(12.) Its value consists in its adaptedness to prevent further rebellion against God in every part of the universe. The atonement exhibits God in such a light, as must greatly strengthen the confidence of holy beings in his character and government. It is therefore calculated, in the highest degree, to confirm holy beings in their allegiance to God, and thus prevent the further progress of rebellion. Let it be remembered, the value of the atonement consists in its moral power, or tendency, to promote virtue and happiness. Moral power is the power of motive.

     The highest moral power is the influence of example. Advice has moral power. Precept has moral power. Sanction has moral power. But example is the highest moral influence that can be exerted by any being. Moral beings are so created as to be naturally influenced by the example of each other. The example of a child, as a moral influence, has power upon other children. The example of an adult, as a moral influence, has power. The example of great men and of angels, has great moral power. But the example of God is the highest moral influence in the universe.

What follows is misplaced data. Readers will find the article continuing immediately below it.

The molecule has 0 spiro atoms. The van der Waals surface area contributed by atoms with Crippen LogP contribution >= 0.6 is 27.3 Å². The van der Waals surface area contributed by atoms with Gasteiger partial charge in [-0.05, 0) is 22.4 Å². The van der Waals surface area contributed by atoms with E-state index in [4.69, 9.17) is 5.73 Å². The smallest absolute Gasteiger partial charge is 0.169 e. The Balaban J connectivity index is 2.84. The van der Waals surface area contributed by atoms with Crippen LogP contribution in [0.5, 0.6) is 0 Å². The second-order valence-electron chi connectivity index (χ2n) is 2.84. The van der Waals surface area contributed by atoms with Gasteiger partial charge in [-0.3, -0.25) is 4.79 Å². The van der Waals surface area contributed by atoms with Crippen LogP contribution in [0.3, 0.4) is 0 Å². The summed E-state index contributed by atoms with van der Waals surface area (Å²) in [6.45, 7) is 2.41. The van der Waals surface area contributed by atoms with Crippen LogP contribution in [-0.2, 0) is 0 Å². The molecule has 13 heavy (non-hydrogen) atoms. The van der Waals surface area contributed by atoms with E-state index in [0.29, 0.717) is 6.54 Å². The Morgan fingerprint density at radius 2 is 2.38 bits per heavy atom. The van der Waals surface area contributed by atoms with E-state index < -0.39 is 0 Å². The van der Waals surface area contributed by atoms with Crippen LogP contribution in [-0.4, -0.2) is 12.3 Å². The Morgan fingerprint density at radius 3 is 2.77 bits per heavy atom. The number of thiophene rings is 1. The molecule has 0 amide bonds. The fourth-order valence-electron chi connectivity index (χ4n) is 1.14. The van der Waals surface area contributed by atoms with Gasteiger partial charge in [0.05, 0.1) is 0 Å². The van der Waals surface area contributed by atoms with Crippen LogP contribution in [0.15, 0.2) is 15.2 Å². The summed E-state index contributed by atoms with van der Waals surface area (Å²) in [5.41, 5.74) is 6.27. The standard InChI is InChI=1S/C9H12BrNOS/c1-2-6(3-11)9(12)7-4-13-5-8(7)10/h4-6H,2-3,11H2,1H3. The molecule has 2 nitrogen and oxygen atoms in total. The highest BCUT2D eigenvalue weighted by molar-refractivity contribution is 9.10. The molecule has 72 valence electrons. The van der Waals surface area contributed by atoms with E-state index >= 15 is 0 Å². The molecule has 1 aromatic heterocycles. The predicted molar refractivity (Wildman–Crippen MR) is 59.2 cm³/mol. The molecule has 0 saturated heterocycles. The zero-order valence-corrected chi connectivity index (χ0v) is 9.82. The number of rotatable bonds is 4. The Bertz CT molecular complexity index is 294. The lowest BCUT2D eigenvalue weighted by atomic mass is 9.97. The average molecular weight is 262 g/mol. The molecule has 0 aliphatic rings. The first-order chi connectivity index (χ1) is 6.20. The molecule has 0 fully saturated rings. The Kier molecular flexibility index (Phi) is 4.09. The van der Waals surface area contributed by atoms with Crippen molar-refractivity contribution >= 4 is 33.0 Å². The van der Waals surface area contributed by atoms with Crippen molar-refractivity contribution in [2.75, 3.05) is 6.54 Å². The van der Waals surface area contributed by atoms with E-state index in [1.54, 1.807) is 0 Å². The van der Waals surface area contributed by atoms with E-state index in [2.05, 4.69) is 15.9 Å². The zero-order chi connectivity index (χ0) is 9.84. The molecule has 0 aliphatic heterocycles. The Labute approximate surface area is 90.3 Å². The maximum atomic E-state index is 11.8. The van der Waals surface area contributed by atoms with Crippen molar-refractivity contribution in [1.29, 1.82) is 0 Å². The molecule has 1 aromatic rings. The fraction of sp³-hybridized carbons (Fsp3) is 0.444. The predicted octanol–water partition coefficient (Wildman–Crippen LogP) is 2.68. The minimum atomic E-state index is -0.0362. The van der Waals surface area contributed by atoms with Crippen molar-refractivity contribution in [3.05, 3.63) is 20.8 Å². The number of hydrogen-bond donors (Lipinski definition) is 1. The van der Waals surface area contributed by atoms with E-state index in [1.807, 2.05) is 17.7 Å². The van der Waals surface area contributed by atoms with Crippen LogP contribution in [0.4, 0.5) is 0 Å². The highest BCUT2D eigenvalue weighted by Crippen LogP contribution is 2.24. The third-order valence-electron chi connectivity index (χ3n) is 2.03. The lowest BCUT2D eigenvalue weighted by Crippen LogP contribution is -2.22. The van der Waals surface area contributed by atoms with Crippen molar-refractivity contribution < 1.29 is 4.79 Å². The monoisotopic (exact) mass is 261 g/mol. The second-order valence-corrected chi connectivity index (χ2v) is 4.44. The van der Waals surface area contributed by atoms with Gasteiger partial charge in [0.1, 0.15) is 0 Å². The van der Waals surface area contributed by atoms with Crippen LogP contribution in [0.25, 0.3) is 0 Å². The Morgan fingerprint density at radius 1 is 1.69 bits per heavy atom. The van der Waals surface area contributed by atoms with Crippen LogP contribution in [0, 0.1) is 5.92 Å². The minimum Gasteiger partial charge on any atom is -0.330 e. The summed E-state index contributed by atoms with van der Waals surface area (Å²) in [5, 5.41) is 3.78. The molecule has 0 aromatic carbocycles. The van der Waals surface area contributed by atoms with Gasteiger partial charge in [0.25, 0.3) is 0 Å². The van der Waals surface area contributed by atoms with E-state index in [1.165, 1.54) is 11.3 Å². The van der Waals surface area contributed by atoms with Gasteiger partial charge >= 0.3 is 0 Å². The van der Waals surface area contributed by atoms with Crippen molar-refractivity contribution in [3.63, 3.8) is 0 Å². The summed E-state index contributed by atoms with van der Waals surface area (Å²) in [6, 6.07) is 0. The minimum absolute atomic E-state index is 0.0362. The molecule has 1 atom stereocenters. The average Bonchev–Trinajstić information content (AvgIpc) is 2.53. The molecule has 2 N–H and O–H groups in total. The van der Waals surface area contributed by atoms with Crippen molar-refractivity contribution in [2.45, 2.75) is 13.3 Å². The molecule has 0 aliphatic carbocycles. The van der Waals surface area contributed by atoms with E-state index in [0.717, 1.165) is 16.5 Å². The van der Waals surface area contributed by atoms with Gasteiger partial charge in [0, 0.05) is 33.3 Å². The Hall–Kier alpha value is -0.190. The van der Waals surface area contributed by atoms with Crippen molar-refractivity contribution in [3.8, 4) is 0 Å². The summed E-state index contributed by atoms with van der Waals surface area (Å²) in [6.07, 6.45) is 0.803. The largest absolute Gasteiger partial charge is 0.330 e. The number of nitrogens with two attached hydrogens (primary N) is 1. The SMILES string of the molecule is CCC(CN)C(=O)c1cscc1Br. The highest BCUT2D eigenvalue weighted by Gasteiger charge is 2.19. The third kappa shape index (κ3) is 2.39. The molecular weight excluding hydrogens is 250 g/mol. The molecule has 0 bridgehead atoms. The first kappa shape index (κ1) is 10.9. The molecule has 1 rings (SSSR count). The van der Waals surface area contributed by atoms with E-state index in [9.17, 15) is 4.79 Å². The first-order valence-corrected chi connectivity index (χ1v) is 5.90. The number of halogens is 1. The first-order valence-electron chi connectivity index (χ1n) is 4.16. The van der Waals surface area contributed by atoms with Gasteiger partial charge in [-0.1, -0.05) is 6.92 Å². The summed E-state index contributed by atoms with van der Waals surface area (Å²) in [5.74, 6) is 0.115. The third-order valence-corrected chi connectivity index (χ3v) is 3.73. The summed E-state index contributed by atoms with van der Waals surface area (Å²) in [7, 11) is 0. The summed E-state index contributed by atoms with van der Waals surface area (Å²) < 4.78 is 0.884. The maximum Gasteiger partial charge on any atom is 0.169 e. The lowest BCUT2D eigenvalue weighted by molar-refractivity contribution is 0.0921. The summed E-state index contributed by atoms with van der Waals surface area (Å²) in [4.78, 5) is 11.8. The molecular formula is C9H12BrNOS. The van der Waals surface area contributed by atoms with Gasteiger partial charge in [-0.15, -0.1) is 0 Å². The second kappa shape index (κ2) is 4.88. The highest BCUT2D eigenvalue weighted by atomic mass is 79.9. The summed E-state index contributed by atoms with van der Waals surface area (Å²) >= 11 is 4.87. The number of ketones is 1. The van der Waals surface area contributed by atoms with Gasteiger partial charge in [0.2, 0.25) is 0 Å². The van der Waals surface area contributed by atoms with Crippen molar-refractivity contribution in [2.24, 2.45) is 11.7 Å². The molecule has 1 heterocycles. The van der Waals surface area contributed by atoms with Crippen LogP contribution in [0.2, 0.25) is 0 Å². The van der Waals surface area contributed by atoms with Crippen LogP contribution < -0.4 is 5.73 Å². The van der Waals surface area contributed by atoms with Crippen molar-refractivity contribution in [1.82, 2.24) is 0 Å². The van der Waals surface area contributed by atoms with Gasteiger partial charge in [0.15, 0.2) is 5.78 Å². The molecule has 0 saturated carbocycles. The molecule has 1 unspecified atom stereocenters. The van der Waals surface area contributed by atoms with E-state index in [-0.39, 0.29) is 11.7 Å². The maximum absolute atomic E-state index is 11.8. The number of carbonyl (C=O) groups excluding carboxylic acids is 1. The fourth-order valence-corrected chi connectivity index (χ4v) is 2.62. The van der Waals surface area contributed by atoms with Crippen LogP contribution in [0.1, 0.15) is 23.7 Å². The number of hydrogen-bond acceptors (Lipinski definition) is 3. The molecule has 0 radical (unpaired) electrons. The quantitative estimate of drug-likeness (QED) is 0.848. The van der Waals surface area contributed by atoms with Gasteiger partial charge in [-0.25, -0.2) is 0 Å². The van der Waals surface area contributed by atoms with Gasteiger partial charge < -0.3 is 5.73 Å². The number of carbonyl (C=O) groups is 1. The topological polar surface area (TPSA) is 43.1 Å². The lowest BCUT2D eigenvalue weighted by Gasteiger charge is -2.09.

The word of God has power. His commands, threatenings, promises; but his example is a higher moral influence than his precepts or his threatenings.

     Virtue consists in benevolence. God requires benevolence; threatens all his subjects with punishment if they are not benevolent, and promises them eternal life if they are. All this has power. But his example, his own benevolence, his own disinterested love, as expressed in the atonement, has a vastly higher moral influence than his word, or any other of his manifestations.

     Christ is God. In the atonement, God has given us the influence of his own example, has exhibited his own love, his own compassion, his own self-denial, his own patience, his own long-suffering, under abuse from enemies. In the atonement he has exhibited all the highest and most perfect forms of virtue, has united himself with human nature, has exhibited these forms of virtue to the inspection of our senses, and laboured, wept, suffered, bled, and died for man. This is not only the highest revelation of God that could be given to man; but is giving the whole weight of his own example in favour of all the virtues which he requires of man.